NDP looks to rein in political money with ban on corporate, union donations

Party has come under fire for continuing to accept money from unions and corporations after criticizing the former Liberal government for fundraisers

Premier John Horgan is scheduled to attend a fundraiser in Vancouver next. The NDP has come under fire for continuing to accept money from unions and corporations after criticizing the former Liberal government for holding “cash-for-access” fundraisers.  Photo By Rob Brown

The B.C. government will introduce legislation next week to get big money out of politics even as the NDP prepares to hold a $525-a-head fundraiser with Premier John Horgan in Vancouver.

Attorney General David Eby said the legislation will be a “leading bill in Canada” that bans union and corporate donations to political parties and sets a cap on individual contributions. Eby said the bill has taken time to draft because of concerns that if the government bans donations in one area, the money will show up elsewhere in leadership contests, third parties or conventions.

“We’ve been working on those,” he said.

“I’m very enthusiastic about where we’ve arrived. I look forward to introducing the bill. I hope to introduce it next week, and I think everyone will be very excited when they read it.”

The NDP has come under fire for continuing to accept money from unions and corporations after criticizing the former Liberal government for holding “cash-for-access” fundraisers.

The NDP’s website lists seven events over the next two months, including a Leader’s Levee with Horgan at the Fairmont Hotel Vancouver on Sept. 22. Tickets cost $525 or $3,000 for a group of seven.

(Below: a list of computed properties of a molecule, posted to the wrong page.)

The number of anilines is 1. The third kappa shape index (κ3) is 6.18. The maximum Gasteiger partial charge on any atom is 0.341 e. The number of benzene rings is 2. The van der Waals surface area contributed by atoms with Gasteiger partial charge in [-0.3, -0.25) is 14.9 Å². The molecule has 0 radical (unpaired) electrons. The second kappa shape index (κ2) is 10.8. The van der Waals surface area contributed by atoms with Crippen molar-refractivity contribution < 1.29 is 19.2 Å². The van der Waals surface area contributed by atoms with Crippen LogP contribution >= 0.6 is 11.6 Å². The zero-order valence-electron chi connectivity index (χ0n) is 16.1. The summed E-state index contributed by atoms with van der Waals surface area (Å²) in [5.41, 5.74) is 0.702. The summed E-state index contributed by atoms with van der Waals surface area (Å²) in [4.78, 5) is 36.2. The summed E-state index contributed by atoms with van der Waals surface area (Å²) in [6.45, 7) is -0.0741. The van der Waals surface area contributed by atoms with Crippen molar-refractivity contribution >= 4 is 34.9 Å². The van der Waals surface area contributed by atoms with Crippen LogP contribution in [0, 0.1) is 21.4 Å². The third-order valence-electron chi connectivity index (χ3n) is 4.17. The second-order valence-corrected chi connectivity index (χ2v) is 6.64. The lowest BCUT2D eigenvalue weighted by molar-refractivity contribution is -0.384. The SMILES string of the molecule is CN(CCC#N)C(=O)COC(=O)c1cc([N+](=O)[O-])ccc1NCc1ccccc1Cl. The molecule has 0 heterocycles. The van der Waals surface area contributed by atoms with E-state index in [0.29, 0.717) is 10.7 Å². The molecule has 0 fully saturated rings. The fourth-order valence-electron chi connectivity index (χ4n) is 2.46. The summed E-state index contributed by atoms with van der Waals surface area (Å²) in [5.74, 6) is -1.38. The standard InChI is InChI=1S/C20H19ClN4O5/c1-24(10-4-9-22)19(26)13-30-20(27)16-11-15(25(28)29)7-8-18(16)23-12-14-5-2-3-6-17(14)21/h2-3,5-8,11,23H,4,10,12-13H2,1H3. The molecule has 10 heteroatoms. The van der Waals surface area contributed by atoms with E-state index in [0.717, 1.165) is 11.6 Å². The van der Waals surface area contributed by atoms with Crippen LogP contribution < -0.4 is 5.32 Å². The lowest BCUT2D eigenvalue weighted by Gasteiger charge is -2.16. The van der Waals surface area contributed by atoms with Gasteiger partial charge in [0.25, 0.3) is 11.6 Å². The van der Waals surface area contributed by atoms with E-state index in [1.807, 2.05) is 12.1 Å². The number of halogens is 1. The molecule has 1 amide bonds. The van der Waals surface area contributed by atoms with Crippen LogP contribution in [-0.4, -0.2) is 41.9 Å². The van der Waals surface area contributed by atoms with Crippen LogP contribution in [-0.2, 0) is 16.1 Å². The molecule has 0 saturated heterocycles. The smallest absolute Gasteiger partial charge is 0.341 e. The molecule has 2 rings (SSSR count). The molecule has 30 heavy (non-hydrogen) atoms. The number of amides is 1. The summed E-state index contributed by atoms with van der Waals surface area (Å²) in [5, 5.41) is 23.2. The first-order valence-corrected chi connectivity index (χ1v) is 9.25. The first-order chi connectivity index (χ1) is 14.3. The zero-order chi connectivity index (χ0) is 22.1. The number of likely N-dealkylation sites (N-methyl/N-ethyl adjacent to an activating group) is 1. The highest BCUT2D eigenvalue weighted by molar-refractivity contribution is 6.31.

Asked about the ongoing NDP fundraisers, Eby said the legislation will deal with that, too.

“The bill will address donations that have been made by unions and corporations since the last election,” he said.

“We think it’s important that it does that in order to assure the public that 2017 is the last big money election in British Columbia.”

Eby said the bill will set a cap on individual donations somewhere between Quebec’s $100 limit and Alberta’s $3,000 cap.

In a role reversal Wednesday, the Opposition Liberals introduced a private member’s bill to ban union and corporate donations despite rejecting similar bills by the NDP on six occasions while in government.

Liberal attorney general critic Andrew Wilkinson said his bill was the same one the NDP and Greens blocked in June before defeating the Liberal government on a confidence vote.

“The Green Party and the NDP have said they’re interested in working across partisan lines for the good of British Columbians and this is a chance for them to prove it,” he said.

Eby said he was encouraged by the Liberals’ “change of heart” on campaign finance reform.

“I’m glad they’re interested,” he said. “I find it remarkable and exciting that all of the parties in the house are in favour of this kind of reform and I hope we’re able to reach agreement on it across all party lines.

“I think that would be most effective if all parties agreed to the bill, because it’s going to have to be enforced and it relies on parties following the rules. If the Liberals are enthusiastic about it, that makes me happy.”

Eby added that the NDP has had discussions with the Greens about the bill and the provisions they would like to see.

“I think we’ve arrived at a version of the bill that all parties can get behind and support,” he said. “I wouldn’t be surprised if the Greens had suggestions they’d like to make even formally through amendments. We’ll see. But, in any event, this is going to be a bill, I hope, in light of the Liberal change of heart, that all members will be able to support.”

The Greens, who stopped accepting union and corporate donations last year, said they were looking forward to debating the bill and finally getting big money out of B.C. politics.

“What we need is policy that is about far-reaching impacts into the future,” said Cowichan Valley Green MLA Sonia Furstenau.

“If it delays it a couple of weeks to consult and get that right, and that means we have better policy and legislation, that’s good. If the NDP choose to get one last fundraiser in under the wire, that’s their political capital they’re choosing to spend.”